Meet Sally Pinner - the most beautiful young woman you're likely to meet. All her life Sally's looks have stopped people in their tracks, and attracted attention. Throughout her childhood she was kept quietly hidden away in the backrooms of her parents' shop, but now, as she's growing up, her widowed father doesn't know what to do to keep Sally safe from the men who flock around whenever she appears. At first he tries moving from London to a sleepy village near Cambridge, but even there the threat of her being 'discovered' by undergraduates gives him cause for alarm.
Thursday 21 September 2023
Wednesday 13 September 2023
Following on from What it was like to be a Viking, Blue Peter Award winner David Long takes us to Ancient Rome to discover what life was like there.
Illustrated by Stefano Tambellini, this is a short but all-encompassing introduction to life in Ancient Rome aimed at readers of 9 and over (KS2). It introduces children to the history of Rome, from a group of huts to a sprawling empire, and its many accomplishments of roads and buildings, legal systems and calendars, echoes of which can still be seen today. They can learn about amphitheatres and bath houses, about life in town or country, what Romans ate, what jobs they would have had, the gods and goddesses they worshiped, and what ultimately led to the Empire's downfall.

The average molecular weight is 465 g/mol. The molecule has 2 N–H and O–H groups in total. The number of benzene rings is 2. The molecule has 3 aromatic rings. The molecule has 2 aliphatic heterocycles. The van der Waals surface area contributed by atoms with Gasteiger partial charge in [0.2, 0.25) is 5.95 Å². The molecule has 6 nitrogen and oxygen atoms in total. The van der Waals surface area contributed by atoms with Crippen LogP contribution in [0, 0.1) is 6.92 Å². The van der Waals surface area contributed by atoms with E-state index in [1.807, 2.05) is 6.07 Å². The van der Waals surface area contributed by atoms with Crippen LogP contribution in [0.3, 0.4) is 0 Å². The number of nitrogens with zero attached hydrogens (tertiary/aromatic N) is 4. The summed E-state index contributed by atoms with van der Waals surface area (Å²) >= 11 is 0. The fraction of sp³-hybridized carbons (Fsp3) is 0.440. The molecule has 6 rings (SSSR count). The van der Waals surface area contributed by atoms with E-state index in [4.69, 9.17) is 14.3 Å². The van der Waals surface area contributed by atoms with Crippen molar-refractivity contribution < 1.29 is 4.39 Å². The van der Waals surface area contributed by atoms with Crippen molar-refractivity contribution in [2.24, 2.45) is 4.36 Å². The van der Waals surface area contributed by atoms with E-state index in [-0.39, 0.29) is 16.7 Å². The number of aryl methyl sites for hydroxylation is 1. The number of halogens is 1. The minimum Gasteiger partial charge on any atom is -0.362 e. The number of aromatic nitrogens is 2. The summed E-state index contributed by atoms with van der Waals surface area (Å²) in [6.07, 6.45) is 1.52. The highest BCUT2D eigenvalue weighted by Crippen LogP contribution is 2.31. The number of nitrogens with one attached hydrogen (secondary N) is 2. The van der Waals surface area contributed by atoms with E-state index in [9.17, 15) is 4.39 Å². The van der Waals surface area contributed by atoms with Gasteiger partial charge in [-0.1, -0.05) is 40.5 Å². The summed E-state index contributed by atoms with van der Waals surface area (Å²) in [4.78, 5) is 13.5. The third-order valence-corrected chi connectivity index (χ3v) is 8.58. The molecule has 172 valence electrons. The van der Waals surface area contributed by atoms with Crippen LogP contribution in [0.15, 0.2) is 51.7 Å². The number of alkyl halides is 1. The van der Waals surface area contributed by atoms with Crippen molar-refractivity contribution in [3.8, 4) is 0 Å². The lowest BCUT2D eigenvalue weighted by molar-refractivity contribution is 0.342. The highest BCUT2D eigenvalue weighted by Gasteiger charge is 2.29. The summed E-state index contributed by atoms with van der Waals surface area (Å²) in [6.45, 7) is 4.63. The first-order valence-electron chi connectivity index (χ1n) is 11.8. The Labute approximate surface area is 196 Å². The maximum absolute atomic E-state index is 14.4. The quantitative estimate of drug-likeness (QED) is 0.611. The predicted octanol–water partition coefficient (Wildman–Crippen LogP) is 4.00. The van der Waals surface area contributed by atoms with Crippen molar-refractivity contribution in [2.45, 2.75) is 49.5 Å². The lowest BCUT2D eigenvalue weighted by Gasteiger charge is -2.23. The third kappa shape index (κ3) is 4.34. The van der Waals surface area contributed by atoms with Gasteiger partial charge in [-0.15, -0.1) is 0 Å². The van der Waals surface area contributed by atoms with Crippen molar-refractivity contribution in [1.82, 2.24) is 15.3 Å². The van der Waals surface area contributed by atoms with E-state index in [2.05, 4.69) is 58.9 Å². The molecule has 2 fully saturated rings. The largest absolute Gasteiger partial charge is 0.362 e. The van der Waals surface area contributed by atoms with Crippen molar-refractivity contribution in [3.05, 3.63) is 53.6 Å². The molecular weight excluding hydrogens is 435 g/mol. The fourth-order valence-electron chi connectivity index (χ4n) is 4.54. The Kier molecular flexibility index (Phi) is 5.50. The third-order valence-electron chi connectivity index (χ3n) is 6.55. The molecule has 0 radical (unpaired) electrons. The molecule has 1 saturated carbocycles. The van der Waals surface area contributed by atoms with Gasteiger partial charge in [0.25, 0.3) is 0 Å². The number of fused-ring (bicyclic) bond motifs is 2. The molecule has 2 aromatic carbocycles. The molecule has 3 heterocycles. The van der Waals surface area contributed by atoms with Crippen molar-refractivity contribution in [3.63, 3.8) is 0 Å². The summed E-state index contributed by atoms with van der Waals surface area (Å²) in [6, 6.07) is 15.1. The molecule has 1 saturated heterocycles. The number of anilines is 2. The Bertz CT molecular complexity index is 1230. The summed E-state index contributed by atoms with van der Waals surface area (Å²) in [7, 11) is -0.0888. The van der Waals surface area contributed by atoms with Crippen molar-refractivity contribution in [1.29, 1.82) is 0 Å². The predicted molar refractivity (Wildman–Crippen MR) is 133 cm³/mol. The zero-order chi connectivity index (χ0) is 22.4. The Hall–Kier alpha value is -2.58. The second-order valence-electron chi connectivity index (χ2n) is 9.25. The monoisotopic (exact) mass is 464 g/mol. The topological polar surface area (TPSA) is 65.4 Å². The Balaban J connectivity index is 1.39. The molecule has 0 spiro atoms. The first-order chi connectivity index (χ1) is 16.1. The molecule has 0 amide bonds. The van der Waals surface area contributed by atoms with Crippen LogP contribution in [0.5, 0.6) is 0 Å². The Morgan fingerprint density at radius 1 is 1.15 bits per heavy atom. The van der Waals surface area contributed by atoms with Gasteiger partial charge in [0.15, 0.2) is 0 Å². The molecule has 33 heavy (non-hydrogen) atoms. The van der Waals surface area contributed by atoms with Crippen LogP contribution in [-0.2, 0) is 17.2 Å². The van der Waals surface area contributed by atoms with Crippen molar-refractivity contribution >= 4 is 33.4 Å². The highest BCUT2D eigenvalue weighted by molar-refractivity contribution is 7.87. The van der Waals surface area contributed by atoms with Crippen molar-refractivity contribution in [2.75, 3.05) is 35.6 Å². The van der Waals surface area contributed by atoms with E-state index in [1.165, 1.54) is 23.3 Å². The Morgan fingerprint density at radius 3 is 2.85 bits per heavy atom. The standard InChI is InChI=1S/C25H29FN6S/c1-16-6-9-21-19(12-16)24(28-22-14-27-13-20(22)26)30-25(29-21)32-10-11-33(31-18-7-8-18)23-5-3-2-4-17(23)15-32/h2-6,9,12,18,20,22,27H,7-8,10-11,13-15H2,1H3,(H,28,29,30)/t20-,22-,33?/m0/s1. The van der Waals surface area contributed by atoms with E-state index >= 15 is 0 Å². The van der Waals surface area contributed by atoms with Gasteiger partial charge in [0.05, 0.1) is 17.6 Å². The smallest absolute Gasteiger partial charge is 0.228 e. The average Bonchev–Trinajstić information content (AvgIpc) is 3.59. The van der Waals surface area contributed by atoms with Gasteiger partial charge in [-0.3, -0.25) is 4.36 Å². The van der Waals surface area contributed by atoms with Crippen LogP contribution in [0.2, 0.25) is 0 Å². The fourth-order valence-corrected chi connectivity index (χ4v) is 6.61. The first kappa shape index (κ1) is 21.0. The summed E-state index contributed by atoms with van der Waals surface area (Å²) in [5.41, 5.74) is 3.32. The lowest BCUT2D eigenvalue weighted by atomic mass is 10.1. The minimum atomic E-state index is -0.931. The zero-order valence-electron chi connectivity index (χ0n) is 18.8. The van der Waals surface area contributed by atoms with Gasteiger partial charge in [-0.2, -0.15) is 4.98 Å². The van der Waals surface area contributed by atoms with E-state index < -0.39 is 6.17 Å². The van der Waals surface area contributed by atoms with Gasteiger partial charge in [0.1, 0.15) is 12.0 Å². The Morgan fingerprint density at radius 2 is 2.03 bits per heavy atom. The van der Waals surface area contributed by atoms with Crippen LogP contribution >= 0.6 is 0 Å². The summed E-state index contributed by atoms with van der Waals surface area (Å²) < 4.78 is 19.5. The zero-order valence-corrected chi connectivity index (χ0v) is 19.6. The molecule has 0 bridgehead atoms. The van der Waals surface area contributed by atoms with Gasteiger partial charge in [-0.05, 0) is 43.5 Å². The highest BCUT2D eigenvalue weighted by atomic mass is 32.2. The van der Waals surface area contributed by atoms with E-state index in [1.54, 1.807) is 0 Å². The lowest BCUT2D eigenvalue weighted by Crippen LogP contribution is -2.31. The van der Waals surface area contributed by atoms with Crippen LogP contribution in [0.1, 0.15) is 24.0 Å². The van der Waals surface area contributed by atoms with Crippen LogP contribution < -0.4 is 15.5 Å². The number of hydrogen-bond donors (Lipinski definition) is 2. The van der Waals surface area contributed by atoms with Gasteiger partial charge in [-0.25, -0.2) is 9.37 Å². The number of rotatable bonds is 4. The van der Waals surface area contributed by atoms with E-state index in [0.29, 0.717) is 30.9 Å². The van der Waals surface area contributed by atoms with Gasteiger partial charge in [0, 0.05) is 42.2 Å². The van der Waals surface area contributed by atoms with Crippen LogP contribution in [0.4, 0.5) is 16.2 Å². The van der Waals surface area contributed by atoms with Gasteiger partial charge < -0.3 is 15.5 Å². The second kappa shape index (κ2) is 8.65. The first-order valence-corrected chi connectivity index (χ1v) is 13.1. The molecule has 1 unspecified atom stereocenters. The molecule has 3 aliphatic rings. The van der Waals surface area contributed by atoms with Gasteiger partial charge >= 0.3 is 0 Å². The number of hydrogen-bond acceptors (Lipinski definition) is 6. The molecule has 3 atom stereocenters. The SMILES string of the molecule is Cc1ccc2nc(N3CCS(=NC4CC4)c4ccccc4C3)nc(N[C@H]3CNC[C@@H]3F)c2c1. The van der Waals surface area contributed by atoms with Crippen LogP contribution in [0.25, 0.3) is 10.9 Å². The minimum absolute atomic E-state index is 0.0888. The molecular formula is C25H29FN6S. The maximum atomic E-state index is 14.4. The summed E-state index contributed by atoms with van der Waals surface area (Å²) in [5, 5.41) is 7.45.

An excellent introduction to the Roman world whether to spark an interest in history or back up school lessons.
Friday 8 September 2023
This latest offering from Kate Atkinson is a collection of eleven slightly off-beat short stories. They range from an oddly quiet end of the world apocalypse to a fairy tale in which a queen bargains for her daughter's life, and are interconnected as locations and similar, if not identical, characters pop up in more than one story - they might make their fortune by listening to a talking horse, they might find themselves framed for murder.
A whimsical collection like this ought to have right up my street, and normally I love Kate Atkinson's work, but somehow I quickly found it failing to engage me. I almost didn't finish.
An odd thought, but one which might prove helpful, is that I felt I disliked it in the way I dislike Pratchett/Gaiman's Good Omens. Maybe they share something in style or substance